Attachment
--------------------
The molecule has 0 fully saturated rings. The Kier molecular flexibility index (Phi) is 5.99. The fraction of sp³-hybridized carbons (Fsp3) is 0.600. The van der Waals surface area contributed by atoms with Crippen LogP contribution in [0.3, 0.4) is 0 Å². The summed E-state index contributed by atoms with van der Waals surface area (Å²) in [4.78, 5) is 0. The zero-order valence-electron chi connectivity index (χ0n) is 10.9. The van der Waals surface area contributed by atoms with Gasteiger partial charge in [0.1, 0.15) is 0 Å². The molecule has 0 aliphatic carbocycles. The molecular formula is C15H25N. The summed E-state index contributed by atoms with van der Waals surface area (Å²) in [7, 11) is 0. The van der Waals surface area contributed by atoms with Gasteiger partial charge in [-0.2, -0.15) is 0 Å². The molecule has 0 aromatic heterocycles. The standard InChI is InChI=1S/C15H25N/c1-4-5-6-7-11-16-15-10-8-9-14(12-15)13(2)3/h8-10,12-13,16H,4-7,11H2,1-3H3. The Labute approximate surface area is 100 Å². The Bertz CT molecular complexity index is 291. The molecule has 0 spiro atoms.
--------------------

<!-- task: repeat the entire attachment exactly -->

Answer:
The molecule has 0 fully saturated rings. The Kier molecular flexibility index (Phi) is 5.99. The fraction of sp³-hybridized carbons (Fsp3) is 0.600. The van der Waals surface area contributed by atoms with Crippen LogP contribution in [0.3, 0.4) is 0 Å². The summed E-state index contributed by atoms with van der Waals surface area (Å²) in [4.78, 5) is 0. The zero-order valence-electron chi connectivity index (χ0n) is 10.9. The van der Waals surface area contributed by atoms with Gasteiger partial charge in [0.1, 0.15) is 0 Å². The molecule has 0 aliphatic carbocycles. The molecular formula is C15H25N. The summed E-state index contributed by atoms with van der Waals surface area (Å²) in [7, 11) is 0. The van der Waals surface area contributed by atoms with Gasteiger partial charge in [-0.2, -0.15) is 0 Å². The molecule has 0 aromatic heterocycles. The standard InChI is InChI=1S/C15H25N/c1-4-5-6-7-11-16-15-10-8-9-14(12-15)13(2)3/h8-10,12-13,16H,4-7,11H2,1-3H3. The Labute approximate surface area is 100 Å². The Bertz CT molecular complexity index is 291. The molecule has 0 spiro atoms.